The Enactment Of A Bill
A bill must follow certain customary steps through a legislature. It is introduced by an elected member who acts as a sponsor. The chief sponsor, who might or might not be the author of the bill, is the legislator who manages the bill as it progresses through the body and who explains it to other legislators. The bill may also have cosponsors, who attach their names to the bill to add support.
When the bill is introduced, it is referred to a standing committee. Whenever possible the bill's sponsors and the legislative leadership attempt to steer the bill to a particular committee. In most legislatures there is room for discretion in the reference of bills. Major legislation might have to be referred to several committees, so the issue might be who receives it first.
Once the bill is referred, the committee must be convinced to place it on the agenda so that it can be considered and passed. The committee chair is in charge of the committee, and requests for a slot on the agenda of the committee must be directed to the chair and the chair's staff. An autocratic chair can decide which bills to consider without consulting committee members, but much of the work of a committee is done by consensus.
Competition for committee time is generally intense. Usually bills that are heard are essential, popular, or generally beneficial. Occasionally they are noncontroversial or not especially appealing to the chair. A bill can even be scheduled merely to impede another, unfavorable proposal. If a spot cannot be attained on the agenda, a sponsor can seek consideration by a subcommittee so that a rough proposal can be polished into a draft that will be more appealing to the full committee.
Legislative procedure is designed so that a bill is heard when a need for it is demonstrated. Unnecessary or poorly drafted bills are bottled up in committees where no one takes time to consider them. As a bill approaches passage, it becomes more difficult to amend it or kill it. Efforts made early in the history of the bill are generally more effective. For example, fewer members have to be persuaded when a bill is still being considered by a committee, and fewer compromises have to be made.
If a committee decides not to act on a bill and tables it, that bill is effectively stopped for that session of the legislature. If the committee recommends that the bill be indefinitely postponed, the bill is formally killed and that recommendation is reported to the floor as a committee report to be confirmed by house vote. Adoption of the committee report officially kills the bill. If the committee recommends that the bill be passed, the bill is submitted to the floor with a favorable report, which is essential to its passage. If the bill must go through more than one committee, the first committee must then refer it to the second, and the first favorable decision gives it some momentum toward success.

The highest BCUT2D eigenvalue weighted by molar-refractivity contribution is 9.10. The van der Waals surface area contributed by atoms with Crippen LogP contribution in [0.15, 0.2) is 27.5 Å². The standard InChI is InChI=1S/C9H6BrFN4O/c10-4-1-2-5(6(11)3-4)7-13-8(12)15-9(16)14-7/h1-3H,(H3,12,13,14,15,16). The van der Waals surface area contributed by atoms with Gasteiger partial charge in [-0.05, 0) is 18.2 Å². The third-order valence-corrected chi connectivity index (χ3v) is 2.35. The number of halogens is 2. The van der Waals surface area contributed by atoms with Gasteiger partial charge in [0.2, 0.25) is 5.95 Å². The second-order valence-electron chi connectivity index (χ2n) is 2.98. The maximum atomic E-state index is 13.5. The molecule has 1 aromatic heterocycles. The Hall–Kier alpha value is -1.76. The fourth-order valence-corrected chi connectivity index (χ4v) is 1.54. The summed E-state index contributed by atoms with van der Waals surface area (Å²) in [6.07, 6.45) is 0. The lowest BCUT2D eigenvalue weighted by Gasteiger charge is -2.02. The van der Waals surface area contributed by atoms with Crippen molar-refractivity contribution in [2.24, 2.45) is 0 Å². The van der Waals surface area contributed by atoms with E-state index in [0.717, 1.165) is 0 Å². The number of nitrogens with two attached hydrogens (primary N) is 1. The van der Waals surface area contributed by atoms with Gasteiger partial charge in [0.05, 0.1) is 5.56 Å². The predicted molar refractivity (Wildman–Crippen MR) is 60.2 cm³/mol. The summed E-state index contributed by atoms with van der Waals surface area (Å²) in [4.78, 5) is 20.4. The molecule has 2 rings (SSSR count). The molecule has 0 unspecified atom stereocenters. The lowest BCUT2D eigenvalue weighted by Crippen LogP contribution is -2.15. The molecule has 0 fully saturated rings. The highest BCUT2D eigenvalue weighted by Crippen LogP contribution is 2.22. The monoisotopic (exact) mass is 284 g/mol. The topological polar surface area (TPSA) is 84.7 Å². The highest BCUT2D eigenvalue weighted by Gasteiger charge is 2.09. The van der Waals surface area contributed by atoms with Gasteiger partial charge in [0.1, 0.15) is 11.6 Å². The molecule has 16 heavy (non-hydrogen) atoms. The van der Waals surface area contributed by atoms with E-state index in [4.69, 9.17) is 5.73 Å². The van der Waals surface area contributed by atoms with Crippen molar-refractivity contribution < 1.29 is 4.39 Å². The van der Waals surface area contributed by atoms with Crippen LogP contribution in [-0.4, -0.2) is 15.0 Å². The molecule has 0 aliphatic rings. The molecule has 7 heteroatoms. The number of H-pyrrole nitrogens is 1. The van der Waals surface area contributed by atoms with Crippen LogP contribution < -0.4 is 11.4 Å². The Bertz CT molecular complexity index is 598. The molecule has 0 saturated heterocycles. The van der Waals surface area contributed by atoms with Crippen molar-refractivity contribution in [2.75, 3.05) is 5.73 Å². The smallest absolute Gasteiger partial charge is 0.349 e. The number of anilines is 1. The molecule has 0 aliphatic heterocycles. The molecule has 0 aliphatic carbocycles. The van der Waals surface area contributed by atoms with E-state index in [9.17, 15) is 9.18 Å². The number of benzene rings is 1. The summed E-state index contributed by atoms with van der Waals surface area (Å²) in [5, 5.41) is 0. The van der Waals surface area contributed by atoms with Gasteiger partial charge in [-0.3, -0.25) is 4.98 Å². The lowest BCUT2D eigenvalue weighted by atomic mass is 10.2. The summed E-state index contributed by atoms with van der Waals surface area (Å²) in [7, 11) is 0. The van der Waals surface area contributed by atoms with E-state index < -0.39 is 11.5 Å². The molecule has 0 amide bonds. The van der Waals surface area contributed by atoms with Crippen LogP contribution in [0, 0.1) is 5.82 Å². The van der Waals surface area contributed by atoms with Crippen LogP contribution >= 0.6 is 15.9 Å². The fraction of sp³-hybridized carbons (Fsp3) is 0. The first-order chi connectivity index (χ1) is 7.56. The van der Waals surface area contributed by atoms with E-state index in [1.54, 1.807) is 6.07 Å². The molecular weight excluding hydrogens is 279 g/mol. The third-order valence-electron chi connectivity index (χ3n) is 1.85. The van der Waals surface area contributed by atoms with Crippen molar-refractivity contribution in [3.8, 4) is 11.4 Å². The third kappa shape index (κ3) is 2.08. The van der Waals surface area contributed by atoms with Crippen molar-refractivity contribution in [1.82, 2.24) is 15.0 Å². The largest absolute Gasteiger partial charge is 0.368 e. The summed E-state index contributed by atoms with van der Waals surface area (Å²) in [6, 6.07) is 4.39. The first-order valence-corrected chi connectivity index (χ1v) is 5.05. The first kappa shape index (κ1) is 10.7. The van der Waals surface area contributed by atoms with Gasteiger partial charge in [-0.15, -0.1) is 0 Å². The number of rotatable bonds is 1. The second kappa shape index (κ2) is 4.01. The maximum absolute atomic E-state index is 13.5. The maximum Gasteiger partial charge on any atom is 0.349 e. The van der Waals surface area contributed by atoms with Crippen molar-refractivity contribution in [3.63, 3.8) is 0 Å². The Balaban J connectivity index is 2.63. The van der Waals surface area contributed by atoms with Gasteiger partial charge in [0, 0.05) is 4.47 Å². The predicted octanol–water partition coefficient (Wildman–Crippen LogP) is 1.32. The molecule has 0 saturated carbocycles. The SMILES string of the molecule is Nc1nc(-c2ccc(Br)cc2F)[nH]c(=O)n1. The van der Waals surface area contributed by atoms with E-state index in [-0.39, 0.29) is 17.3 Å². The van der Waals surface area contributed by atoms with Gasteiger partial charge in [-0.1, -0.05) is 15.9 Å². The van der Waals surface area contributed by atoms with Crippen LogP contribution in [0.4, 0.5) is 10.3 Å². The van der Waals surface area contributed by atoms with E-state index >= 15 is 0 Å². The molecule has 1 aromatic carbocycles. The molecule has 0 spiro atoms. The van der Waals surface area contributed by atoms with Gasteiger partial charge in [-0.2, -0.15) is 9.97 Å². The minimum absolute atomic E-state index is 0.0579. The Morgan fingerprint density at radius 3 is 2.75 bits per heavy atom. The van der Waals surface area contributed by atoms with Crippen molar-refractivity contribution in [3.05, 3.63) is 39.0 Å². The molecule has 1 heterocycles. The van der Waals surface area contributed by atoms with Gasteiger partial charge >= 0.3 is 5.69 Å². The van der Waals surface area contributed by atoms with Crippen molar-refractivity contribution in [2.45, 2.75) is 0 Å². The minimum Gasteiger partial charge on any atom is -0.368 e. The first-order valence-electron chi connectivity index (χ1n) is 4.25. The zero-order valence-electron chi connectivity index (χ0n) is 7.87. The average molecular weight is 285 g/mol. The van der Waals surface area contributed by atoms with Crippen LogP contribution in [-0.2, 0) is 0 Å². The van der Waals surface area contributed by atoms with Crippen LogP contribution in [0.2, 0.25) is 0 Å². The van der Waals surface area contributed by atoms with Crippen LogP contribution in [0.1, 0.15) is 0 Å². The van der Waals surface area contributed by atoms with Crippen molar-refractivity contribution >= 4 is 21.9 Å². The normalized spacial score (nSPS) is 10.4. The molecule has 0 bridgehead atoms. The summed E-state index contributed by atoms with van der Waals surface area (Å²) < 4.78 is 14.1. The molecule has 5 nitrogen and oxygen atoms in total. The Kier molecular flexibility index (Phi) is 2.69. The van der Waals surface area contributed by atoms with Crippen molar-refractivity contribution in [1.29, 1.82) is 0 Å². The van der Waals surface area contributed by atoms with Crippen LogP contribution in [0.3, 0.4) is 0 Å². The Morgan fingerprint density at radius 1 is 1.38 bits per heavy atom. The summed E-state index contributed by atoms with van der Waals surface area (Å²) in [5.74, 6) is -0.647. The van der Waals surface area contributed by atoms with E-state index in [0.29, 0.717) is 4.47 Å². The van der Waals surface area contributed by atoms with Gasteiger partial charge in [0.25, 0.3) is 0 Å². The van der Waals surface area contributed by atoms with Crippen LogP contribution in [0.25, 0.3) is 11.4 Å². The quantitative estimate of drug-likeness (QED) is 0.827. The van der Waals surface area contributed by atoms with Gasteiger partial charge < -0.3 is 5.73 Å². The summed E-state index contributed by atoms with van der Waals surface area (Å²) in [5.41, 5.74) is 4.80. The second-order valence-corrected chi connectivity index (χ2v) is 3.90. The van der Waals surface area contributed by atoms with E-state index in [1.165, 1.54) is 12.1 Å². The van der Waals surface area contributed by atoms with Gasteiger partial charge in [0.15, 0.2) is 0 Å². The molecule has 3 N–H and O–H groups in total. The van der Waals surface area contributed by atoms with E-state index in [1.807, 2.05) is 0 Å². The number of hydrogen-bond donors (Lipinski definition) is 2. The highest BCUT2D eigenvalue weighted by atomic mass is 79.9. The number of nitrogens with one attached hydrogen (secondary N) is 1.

After a legislative body approves a favorable committee report, the bill is placed on the agenda for floor action, or action by the full body. The agenda can be lengthy. During its wait for floor action, the bill is subject to a motion to refer it again to the same committee or any other committee for reconsideration. Making a successful motion to refer it again is a classic method of defeating a bill without taking the difficult step of going on record against it on a final vote.
In most state legislatures, a bill is first considered on the floor in a committee of the whole, in which every member of the house sits as a committee to debate the bill. A committee of the whole is derived historically from the desire of early English parliaments to act in semisecrecy, without recorded votes that the queen or king could monitor. The idea has survived, and legislators continue to act without suffering the political consequences of an unpopular vote on the record.
Procedurally, the consideration of a bill by a committee of the whole allows debate without limits on the duration of time or number of times a member can speak. It also provides an interval between the first formal floor consideration and final passage of the bill, which permits more time for careful deliberation.
The use of the committee of the whole has, however, declined. More bills are submitted for deliberation by the legislative body and final vote while the subject is still fresh in the members' minds. A legislature can, therefore, eliminate use of the committee of the whole for some types of bills, for special circumstances, or altogether.